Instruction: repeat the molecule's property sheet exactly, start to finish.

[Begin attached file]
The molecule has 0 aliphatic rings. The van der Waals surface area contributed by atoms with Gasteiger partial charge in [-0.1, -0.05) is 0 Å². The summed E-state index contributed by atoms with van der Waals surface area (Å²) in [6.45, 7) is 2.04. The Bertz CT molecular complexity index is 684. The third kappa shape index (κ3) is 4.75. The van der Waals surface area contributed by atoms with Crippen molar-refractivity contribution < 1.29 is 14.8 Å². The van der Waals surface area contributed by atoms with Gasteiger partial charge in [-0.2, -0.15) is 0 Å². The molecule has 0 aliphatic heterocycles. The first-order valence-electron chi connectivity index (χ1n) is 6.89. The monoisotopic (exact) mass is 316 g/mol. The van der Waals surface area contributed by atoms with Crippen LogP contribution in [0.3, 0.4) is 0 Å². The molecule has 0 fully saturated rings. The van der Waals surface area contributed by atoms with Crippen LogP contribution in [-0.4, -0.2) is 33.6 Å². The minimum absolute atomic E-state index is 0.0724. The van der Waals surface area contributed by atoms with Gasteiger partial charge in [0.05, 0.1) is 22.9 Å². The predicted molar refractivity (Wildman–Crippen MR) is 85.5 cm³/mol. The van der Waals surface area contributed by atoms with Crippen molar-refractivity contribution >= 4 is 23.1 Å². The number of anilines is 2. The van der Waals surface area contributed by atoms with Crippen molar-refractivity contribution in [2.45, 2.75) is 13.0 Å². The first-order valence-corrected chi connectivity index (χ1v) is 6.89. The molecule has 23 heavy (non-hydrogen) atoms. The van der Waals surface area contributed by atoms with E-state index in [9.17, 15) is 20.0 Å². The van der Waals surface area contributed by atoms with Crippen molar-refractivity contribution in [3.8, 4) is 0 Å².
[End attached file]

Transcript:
The molecule has 0 aliphatic rings. The van der Waals surface area contributed by atoms with Gasteiger partial charge in [-0.1, -0.05) is 0 Å². The summed E-state index contributed by atoms with van der Waals surface area (Å²) in [6.45, 7) is 2.04. The Bertz CT molecular complexity index is 684. The third kappa shape index (κ3) is 4.75. The van der Waals surface area contributed by atoms with Crippen molar-refractivity contribution < 1.29 is 14.8 Å². The van der Waals surface area contributed by atoms with Gasteiger partial charge in [-0.2, -0.15) is 0 Å². The molecule has 0 aliphatic heterocycles. The first-order valence-electron chi connectivity index (χ1n) is 6.89. The monoisotopic (exact) mass is 316 g/mol. The van der Waals surface area contributed by atoms with Crippen LogP contribution in [0.3, 0.4) is 0 Å². The molecule has 0 fully saturated rings. The van der Waals surface area contributed by atoms with Crippen LogP contribution in [-0.4, -0.2) is 33.6 Å². The minimum absolute atomic E-state index is 0.0724. The van der Waals surface area contributed by atoms with Gasteiger partial charge in [0.05, 0.1) is 22.9 Å². The predicted molar refractivity (Wildman–Crippen MR) is 85.5 cm³/mol. The van der Waals surface area contributed by atoms with Crippen molar-refractivity contribution >= 4 is 23.1 Å². The number of anilines is 2. The van der Waals surface area contributed by atoms with Crippen molar-refractivity contribution in [2.45, 2.75) is 13.0 Å². The first-order valence-corrected chi connectivity index (χ1v) is 6.89. The molecule has 23 heavy (non-hydrogen) atoms. The van der Waals surface area contributed by atoms with E-state index in [9.17, 15) is 20.0 Å². The van der Waals surface area contributed by atoms with Crippen molar-refractivity contribution in [3.8, 4) is 0 Å².